Mayor Bloomberg’s amazing education speech in Harlem was as notable for what he chose not to say as for the actual reform initiatives he announced. Bloomberg did not offer a single excuse for the disastrous state of the city’s schools. He didn’t claim that a lack of money was responsible for school failure. Nor did he attribute that failure to poverty or racism. He didn’t whine for more money from Washington or Albany.

The mayor’s unsparing analysis represents a radical departure from the "lack of adequate resources" rationale for school failure used so effectively by the teachers’ union and its political allies in order to block any serious discussion of school reform. The mayor made a point of emphasizing that the city was now spending the whopping sum of $12 billion a year ($10,000 per pupil) on K–12 education, yet 1,000 of the city’s 1,200 schools are failing, and most of the children still aren’t learning to read and write. To Bloomberg, this was a "disgrace" and the city’s "shame." Moreover, there was no one to blame but the bureaucratic system the city itself had created and tolerated for so long.

What is remarkable is that this is the same mayor who made the following statement several months ago about the prospects of finding savings in city agencies: "I can’t tell you there’s a lot of waste in this city. . . . The city has been fundamentally well run." Whatever the mayor still believes about other city agencies, he has obviously discovered that there is a huge amount of waste in the school system. Merely by eliminating the 32 community school districts and removing redundant bureaucrats from the district offices, the mayor now estimates that the city could create 8,000 new classroom seats. He pointed out that this was nearly as much additional classroom space as the city is due to get from its current five-year capital program. Moreover, despite the fiscal crisis, the mayor anticipates enough savings from trimming bureaucratic fat to allow additional class size reductions in all the city’s middle schools. The mayor also identified the $3 billion procurement budget as rife with mismanagement and a source of huge potential savings.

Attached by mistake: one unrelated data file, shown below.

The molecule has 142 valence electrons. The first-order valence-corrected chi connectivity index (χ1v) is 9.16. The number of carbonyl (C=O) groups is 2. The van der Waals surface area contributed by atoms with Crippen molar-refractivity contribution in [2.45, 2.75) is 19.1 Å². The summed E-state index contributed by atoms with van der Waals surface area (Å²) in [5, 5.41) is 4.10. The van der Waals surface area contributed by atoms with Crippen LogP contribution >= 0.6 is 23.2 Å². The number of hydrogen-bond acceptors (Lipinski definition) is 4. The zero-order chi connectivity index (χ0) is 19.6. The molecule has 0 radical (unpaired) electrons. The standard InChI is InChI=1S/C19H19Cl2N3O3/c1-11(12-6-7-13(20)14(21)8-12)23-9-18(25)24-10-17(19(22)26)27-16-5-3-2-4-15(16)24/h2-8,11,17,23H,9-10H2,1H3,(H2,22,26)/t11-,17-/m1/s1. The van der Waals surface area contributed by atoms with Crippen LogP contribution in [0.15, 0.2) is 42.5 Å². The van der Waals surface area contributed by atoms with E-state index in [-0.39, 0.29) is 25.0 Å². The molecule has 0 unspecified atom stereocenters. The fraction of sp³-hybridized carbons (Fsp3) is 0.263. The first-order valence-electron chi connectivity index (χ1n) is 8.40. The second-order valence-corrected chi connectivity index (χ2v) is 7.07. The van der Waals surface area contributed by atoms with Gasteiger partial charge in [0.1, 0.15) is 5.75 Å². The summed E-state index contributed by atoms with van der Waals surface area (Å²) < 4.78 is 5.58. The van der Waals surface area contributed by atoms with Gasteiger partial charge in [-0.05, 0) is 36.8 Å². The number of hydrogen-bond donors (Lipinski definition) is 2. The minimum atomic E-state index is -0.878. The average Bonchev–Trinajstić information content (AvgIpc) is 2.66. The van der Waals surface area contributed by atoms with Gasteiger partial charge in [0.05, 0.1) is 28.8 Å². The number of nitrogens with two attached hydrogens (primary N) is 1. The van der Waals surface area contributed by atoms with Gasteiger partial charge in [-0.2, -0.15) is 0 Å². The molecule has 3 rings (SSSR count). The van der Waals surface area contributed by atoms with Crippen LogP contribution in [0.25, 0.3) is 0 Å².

Mayor Bloomberg’s speech is a vindication of sorts for those of us in the radical school reform movement who have insisted that the school system has plenty of money but not nearly enough accountability and competition. I was struck by how much of Bloomberg’s text might have appeared in the pages of City Journal or other conservative media outlets. To describe the dysfunctional school system, Bloomberg used language like "Alice in Wonderland structure;" "bureaucratic dinosaurs;" "redundant administrative wheel spinning;" "bureaucratic sclerosis;" "Byzantine administrative fiefdoms." Mayor Bloomberg said he wanted to free principals from “the dead hand of bureaucracy,” and he defined the core mission of the schools as "classroom instruction for students, not jobs for bureaucrats." Above all, standing in front of a portrait of Martin Luther King at Harlem’s Shomburg Center, he rightly termed the effort to reform the schools as a civil rights battle.

In his revolution from the top, Mayor Bloomberg has already emptied out the old Board of Education headquarters at 110 Livingston Street, and pretty soon the moving vans will be pulling up to the 40 superintendent’s offices. In the place of this "blob," Mayor Bloomberg proposes a military-style, centralized chain of command from his own office right down to every school in the system. I am suspicious of top-down control in education, but if the mayor carries out his promise to install an E. D. Hirsch–type core curriculum, plus a back-to-basics reading program, in each of the schools, he might well succeed. Another benefit is that it would drive the progressive ed schools crazy.

For obvious tactical political reasons there was not a single mention of the teachers’ union in Mayor Bloomberg’s speech. Smashing the bureaucracy is one thing; taming the teachers’ union, the 800-pound gorilla of New York State politics, would be an achievement of a different order. No recent mayor has been able to do it.

The ultimate objective of Bloomberg’s reorganization is to identify 1,200 great principals, give them the authority and support to run great schools, and then hold them accountable. But there is no point in freeing principals from the shackles of the old bureaucracy if those same principals can’t hire and fire their own staff, assign teachers to classes and other duties based on the needs of the students and the school, and reward good teacher performance with higher pay—powers denied them by the current teachers’ union contract.

By blowing up the Board of Ed, admitting the extent of the city’s educational failure, and proposing some essential solutions, the mayor has bravely begun the school reform campaign. The next big battle will come in May, when the teachers’ contract, with all its initiative-killing work rules, comes up for renegotiation. That will be the decisive battle—and, as the mayor himself has stated, there are no more excuses for failure.


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